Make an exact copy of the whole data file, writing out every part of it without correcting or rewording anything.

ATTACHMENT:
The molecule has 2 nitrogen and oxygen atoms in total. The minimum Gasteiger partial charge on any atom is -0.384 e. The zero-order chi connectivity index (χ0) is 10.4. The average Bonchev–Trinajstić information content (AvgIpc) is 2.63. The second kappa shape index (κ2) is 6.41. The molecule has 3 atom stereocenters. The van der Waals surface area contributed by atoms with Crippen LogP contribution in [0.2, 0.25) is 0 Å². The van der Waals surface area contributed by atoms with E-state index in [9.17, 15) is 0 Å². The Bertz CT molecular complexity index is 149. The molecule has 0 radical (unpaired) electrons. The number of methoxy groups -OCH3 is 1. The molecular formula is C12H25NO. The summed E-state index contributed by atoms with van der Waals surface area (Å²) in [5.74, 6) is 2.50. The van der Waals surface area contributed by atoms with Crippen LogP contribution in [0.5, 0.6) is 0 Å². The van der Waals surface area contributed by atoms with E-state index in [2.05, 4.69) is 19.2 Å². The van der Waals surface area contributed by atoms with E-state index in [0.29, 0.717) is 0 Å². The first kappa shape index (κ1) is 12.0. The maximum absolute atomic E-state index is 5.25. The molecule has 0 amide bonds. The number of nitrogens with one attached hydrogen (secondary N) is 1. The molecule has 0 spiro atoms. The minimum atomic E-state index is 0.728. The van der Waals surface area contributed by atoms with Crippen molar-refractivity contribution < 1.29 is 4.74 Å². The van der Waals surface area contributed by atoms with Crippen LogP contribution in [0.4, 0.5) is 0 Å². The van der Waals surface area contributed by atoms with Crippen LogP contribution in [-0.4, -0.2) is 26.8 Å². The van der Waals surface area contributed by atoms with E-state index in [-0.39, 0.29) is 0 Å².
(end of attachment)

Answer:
The molecule has 2 nitrogen and oxygen atoms in total. The minimum Gasteiger partial charge on any atom is -0.384 e. The zero-order chi connectivity index (χ0) is 10.4. The average Bonchev–Trinajstić information content (AvgIpc) is 2.63. The second kappa shape index (κ2) is 6.41. The molecule has 3 atom stereocenters. The van der Waals surface area contributed by atoms with Crippen LogP contribution in [0.2, 0.25) is 0 Å². The van der Waals surface area contributed by atoms with E-state index in [9.17, 15) is 0 Å². The Bertz CT molecular complexity index is 149. The molecule has 0 radical (unpaired) electrons. The number of methoxy groups -OCH3 is 1. The molecular formula is C12H25NO. The summed E-state index contributed by atoms with van der Waals surface area (Å²) in [5.74, 6) is 2.50. The van der Waals surface area contributed by atoms with Crippen LogP contribution in [0.5, 0.6) is 0 Å². The van der Waals surface area contributed by atoms with E-state index in [2.05, 4.69) is 19.2 Å². The van der Waals surface area contributed by atoms with E-state index in [0.29, 0.717) is 0 Å². The first kappa shape index (κ1) is 12.0. The maximum absolute atomic E-state index is 5.25. The molecule has 0 amide bonds. The number of nitrogens with one attached hydrogen (secondary N) is 1. The molecule has 0 spiro atoms. The minimum atomic E-state index is 0.728. The van der Waals surface area contributed by atoms with Crippen molar-refractivity contribution < 1.29 is 4.74 Å². The van der Waals surface area contributed by atoms with Crippen LogP contribution in [0.4, 0.5) is 0 Å². The van der Waals surface area contributed by atoms with Crippen LogP contribution in [-0.4, -0.2) is 26.8 Å². The van der Waals surface area contributed by atoms with E-state index in [-0.39, 0.29) is 0 Å².